Next morning Hassan got up at 5a..m and ran me through to the airport, I grabbed the Flot and landed in London about 14 hours later.
Now what? :huh
Well, back in England then it would be...................a nice cup of tea
Or a pint or 10 of beer!!
My labrador dog had been diagnosed with a cancerous tumour in the back of her throat a few weeks before I left and a test had revealed it was a very aggressive type of cancer. I could have chemo and radium treatment for her, but even with that the prognosis was maybe as long as 15-16 months, at worst 2 months. I lost my sister to lung cancer and having seen what the treatment does to people I truly wouldn't put put a dog through it.
She'd been fine until the day before, since when she'd gone downhill very quickly. My wife was going to take her to the vets to be put down but I didn't feel it was fair to ask her to go alone and I'd be there in a few hours.
I got home every late on the Friday night and the dog was asleep and doped, so my first task on the Saturday was to take my faithful pal to her death. It's still hard to think about it.
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Ooof, been there, done that. I feel for you.
After a couple of days waiting for the spares to come from Austria, I got a call from Jim's to tell me they'd arrived, so I went and grabbed the bits, hoping I'd got enough to cover whatever the issue is with the bike and talking through the issues with the mechanics there who really know what they're doing. You can send me the money now guys. They'd been following what was happening and even arranged a good discount on the bits I'd bought
I flew back into Barnaul, getting there very early in the morning-before 6 and as I was walking out of the arrivals hall I saw a figure skulking around trying not to be seen. Hassan had got up early to pick me up and take me to the bike. These people are the tops.
We went for breakfast and then on to Viktor's shop. Hassan explained that Viktor had taken a dive off his supermoto and broken his collarbone so wasn't at work, but a colleague of his would open the shop up for me. There's a pic somewhere of Viktor changing tyres just a couple of days later with his figure-of-eight strapping in place. One tough dude.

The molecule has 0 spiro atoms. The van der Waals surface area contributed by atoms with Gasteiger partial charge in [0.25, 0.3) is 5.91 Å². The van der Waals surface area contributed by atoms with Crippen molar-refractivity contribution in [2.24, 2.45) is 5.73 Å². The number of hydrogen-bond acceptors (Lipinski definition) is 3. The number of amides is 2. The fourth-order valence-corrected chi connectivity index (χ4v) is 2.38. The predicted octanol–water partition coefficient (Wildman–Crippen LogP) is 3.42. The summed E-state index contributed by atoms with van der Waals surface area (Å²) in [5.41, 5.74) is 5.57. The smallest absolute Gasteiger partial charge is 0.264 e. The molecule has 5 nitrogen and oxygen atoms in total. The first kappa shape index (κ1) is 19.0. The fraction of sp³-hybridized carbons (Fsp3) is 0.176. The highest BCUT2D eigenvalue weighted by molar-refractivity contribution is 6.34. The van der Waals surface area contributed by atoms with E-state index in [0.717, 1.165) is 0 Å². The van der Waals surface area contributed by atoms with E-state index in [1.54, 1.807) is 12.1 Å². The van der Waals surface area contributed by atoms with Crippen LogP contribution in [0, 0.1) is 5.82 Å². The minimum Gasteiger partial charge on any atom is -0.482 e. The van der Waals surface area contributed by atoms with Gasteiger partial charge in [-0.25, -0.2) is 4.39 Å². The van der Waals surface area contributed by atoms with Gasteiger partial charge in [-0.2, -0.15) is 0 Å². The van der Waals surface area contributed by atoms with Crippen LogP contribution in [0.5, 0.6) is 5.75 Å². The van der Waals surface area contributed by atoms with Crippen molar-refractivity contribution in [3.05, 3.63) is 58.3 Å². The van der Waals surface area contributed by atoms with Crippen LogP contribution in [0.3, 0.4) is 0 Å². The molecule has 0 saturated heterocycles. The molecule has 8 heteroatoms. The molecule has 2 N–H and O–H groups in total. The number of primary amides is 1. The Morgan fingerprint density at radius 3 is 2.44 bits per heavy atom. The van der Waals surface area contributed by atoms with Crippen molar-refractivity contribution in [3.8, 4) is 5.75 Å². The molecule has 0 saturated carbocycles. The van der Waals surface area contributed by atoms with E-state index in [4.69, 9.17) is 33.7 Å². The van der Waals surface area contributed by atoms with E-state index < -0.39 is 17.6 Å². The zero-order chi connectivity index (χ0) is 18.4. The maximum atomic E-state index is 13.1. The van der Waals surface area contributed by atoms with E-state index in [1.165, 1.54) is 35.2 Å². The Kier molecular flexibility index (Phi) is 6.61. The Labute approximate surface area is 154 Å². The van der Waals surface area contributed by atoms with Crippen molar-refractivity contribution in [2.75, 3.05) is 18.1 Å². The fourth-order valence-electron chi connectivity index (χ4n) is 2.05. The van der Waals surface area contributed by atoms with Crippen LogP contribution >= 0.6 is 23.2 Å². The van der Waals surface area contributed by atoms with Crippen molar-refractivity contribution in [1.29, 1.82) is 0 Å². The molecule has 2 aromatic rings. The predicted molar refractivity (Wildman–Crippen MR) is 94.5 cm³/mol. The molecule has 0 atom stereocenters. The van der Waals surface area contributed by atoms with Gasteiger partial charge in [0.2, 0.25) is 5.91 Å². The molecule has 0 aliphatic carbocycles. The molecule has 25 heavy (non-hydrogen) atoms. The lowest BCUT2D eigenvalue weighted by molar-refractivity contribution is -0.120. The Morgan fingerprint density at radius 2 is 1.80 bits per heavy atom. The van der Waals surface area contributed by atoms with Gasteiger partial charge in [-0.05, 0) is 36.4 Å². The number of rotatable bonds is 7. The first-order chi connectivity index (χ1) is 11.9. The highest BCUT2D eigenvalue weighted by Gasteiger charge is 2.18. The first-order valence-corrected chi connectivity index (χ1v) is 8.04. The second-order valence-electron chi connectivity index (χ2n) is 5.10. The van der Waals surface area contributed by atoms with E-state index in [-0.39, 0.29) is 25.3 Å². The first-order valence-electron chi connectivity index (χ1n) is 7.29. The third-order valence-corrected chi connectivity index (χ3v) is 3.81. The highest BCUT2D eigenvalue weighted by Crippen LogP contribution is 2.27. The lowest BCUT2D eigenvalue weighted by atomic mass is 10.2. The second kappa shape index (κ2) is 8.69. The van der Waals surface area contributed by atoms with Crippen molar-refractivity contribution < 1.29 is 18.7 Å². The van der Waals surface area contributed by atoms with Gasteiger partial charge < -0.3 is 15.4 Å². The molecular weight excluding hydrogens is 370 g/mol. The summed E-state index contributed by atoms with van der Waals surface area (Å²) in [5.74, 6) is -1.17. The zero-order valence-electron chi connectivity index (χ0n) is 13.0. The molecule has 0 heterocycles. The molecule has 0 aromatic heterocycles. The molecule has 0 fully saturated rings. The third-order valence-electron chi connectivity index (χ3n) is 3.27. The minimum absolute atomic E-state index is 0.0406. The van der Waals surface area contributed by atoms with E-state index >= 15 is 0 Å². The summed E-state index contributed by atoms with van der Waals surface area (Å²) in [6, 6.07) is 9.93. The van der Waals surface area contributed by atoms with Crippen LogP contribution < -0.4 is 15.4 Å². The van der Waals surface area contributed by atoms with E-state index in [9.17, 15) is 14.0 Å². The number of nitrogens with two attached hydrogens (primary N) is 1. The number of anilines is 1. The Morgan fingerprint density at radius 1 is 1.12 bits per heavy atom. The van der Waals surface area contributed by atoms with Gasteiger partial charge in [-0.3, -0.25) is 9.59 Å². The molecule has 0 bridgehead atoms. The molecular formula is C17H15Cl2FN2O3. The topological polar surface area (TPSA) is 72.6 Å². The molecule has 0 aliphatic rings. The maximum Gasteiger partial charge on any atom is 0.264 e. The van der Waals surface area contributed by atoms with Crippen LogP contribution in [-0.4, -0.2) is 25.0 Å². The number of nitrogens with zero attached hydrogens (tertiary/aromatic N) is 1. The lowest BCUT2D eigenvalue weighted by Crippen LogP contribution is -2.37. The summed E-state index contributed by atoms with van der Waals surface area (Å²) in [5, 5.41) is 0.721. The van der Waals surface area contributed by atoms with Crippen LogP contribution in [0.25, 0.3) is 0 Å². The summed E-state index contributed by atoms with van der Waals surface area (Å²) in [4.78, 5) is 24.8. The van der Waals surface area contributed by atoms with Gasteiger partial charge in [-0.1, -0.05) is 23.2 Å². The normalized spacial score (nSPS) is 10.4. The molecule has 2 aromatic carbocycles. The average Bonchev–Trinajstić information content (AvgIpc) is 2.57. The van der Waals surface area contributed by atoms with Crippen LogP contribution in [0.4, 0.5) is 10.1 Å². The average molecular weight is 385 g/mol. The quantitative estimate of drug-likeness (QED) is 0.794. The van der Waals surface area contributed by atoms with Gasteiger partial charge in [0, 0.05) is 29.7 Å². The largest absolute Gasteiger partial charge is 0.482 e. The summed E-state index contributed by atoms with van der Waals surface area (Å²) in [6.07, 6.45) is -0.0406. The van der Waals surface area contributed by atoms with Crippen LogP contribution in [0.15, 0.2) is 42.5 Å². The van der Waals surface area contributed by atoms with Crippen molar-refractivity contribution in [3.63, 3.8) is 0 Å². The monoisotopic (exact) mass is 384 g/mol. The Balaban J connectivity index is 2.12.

As the electrical bits were easiest to replace I worked through changing them piecemeal whilst Hassan and a friend watched and helped where they could . No joy-it wouldn't run more than a couple of minutes. I was now down to my last throw of the dice. I'd change the fuel pump.
You need a special wee tool to connect and disconnect the fuel lines on the 690 and I didn't realise that so didn't have one. I got the tank off again and pulled the pump and piping out. The new pump was of slightly different design (one that worked? ...feckin' thing! grr) and comes complete with all the piping etc
Hassan and his pal were watching whilst I was using a small screwdriver to ease the claws back that hold the connections ...like all blokes they were DYING to help and were trying to stuff screwdrivers into the connection so I had to shout NYET! NYET!to them and make them back off.....if this was going to be broken I wanted it to be my responsibility.
I got the connections released and fed the new pump and piping very carefully into the tank, then rebuilt the bike the way I'd done so often.
I poured some fuel into it, switched on and heard the pump motor up and stop as normal...and pressed the button. The engine fired up immediately, ran a few seconds...then stopped. FUCK!........ FUCK!
I pressed the button again and it ran unevenly for a couple of seconds, then settled to a steady but fast idle. It's maybe ok...I nodded to Hassan and his pal who literally started dancing.
Heart in mouth I took it out of the factory as so often before, and ran it up the road...the bike was totally naked...no lights, no seat, no tank, nuthin'. I caned it along the four lane as before, turned round and came back into town past the KTM dealer. I just knew it was sorted.
This is great. I can't wait to see what happens next. AWESOME.
I couldn't agree more, absolutely fantastic read.
I rebuilt the bike and Hassan's pal went off to get some gear I'd left in H's office. It was now about 4 in the afternoon.
Once the bike was back together I geared up and followed him across town to where he was going to leave me and point me to Biysk, the next town of any size on my route. My last view of him was waving out of his car window ad I ran down the ramp onto my road.
This man had saved my trip-absolutely no doubt and I'll always be grateful for his endless generosity and hospitality
I got an Email from him a few weeks later " Rod...where are you?...come back-we are bored in Barnaul without you"
When I was there it was about 30 degrees C every day..today as I look at my 'phone its telling me it is minus 34C today. I hope they're keeping warm.
The guys had been seeing exactly the area I'd so wanted to visit, and now I'd need to ride through it pretty much without stopping as they'd seen it and were waiting for me at Aktash-near the Mong border. I thought I might be able to get there today.
As I'd mentioned earlier I thought I'd be a little tredpidatious leaving the security of Barnaul, but I felt a tremendous sense of liberation on the road alone and just kept grooving along at 70 ish. The bike was running really well and I was starting to have some confidence it might just be OK. About 6 I was absolutely bolloxed and stopped at the roadside, I just threw my coat down and fell on top of it for half an hour's kip. Look at that sky
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The country started to change and become (as we Jocks think of everywhere) more Scottish (we invented it you see), with hills and trees, rivers and lakes, and super winding roads. Beautiful.
A long time after Biysk I started to pick up signs for Aktash but I was still a couple of hundred Kilometers away and the light was starting to fade. I'd been awake for 30 hours straight apart from my little kip so pulled over next to a river and set up camp for the night.
I camped just in that little copse of trees behind the bike. I couldn't have been happier.
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Im going to take a break and take my Lab to the park.